Our primary objective and overall goal is to develop new crops and innovative strategies to deploy them across the agricultural landscape to diversify Midwestern cropping systems, reduce or minimize negative impact, and improve economic and environmental sustainability while enhancing production. The following approaches will be taken to accomplish this: 1) identify new and alternative oilseed and small grain genotypes best suited for production in the Northern Corn Belt region, 2) develop best management practices for their production, and 3) integrate them with traditional crops into innovative cropping systems (e.g., double- and relay-cropping) to sustainably intensify crop production. These new crops and cropping systems will provide new economic opportunities, create healthier food choices, and increase agricultural input-use efficiency while adding agroecosystem benefits such as improved soil, air, and water quality and abundant resources to sustain healthy pollinator populations. Together, the outcomes of this research will enhance agricultural land-use efficiency and benefit U.S. farmers, rural communities, human health, chemical and food industries, as well as government and academia scientists.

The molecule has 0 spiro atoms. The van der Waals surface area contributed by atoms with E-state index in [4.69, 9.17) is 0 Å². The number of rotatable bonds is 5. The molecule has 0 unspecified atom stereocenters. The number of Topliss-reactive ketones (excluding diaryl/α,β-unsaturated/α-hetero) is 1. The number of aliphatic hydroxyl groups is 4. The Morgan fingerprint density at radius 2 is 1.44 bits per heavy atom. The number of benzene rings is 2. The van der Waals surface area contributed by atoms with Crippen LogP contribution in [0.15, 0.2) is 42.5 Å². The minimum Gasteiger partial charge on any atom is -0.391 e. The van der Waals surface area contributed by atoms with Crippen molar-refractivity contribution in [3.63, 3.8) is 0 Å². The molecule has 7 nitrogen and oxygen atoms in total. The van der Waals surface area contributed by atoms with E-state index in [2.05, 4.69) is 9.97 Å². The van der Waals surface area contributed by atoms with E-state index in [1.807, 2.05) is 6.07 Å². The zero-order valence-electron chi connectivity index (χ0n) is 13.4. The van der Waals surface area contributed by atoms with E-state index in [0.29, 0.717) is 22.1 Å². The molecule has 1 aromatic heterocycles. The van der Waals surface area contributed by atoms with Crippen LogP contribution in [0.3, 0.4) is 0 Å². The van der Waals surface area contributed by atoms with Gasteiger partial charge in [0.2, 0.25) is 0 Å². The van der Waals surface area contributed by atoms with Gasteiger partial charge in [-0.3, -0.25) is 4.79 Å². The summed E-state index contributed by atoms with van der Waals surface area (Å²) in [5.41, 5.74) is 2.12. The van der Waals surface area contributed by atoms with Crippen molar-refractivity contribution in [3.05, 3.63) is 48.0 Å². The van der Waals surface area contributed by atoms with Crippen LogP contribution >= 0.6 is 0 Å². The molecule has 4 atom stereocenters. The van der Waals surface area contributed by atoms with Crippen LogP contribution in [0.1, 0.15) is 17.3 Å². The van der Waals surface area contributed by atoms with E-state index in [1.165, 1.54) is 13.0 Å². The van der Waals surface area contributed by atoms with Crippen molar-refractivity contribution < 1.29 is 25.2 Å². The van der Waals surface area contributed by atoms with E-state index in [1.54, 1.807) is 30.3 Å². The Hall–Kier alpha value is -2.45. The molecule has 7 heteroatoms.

Progress Report